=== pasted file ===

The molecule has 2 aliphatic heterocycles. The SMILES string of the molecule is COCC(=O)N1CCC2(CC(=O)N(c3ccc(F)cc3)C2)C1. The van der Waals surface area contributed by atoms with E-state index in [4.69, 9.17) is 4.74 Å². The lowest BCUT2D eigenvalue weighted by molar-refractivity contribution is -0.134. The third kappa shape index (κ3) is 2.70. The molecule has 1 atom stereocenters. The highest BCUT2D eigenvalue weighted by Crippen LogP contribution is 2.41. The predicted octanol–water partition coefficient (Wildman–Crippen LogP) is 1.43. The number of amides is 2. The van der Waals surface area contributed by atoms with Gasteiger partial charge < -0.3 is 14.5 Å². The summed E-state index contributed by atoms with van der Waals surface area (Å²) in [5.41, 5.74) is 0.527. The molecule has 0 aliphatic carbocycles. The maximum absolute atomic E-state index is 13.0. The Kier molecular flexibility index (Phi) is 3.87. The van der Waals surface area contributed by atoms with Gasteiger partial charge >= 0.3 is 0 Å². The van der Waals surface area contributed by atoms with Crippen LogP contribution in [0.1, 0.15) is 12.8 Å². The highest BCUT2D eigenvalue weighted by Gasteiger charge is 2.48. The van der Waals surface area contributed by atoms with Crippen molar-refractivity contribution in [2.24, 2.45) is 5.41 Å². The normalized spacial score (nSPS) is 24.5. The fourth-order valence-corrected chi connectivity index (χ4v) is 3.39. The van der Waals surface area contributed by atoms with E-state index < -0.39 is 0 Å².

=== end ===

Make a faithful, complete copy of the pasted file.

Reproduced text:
The molecule has 2 aliphatic heterocycles. The SMILES string of the molecule is COCC(=O)N1CCC2(CC(=O)N(c3ccc(F)cc3)C2)C1. The van der Waals surface area contributed by atoms with E-state index in [4.69, 9.17) is 4.74 Å². The lowest BCUT2D eigenvalue weighted by molar-refractivity contribution is -0.134. The third kappa shape index (κ3) is 2.70. The molecule has 1 atom stereocenters. The highest BCUT2D eigenvalue weighted by Crippen LogP contribution is 2.41. The predicted octanol–water partition coefficient (Wildman–Crippen LogP) is 1.43. The number of amides is 2. The van der Waals surface area contributed by atoms with Gasteiger partial charge < -0.3 is 14.5 Å². The summed E-state index contributed by atoms with van der Waals surface area (Å²) in [5.41, 5.74) is 0.527. The molecule has 0 aliphatic carbocycles. The maximum absolute atomic E-state index is 13.0. The Kier molecular flexibility index (Phi) is 3.87. The van der Waals surface area contributed by atoms with Gasteiger partial charge >= 0.3 is 0 Å². The van der Waals surface area contributed by atoms with Crippen LogP contribution in [0.1, 0.15) is 12.8 Å². The highest BCUT2D eigenvalue weighted by Gasteiger charge is 2.48. The van der Waals surface area contributed by atoms with Crippen molar-refractivity contribution in [2.24, 2.45) is 5.41 Å². The normalized spacial score (nSPS) is 24.5. The fourth-order valence-corrected chi connectivity index (χ4v) is 3.39. The van der Waals surface area contributed by atoms with E-state index < -0.39 is 0 Å².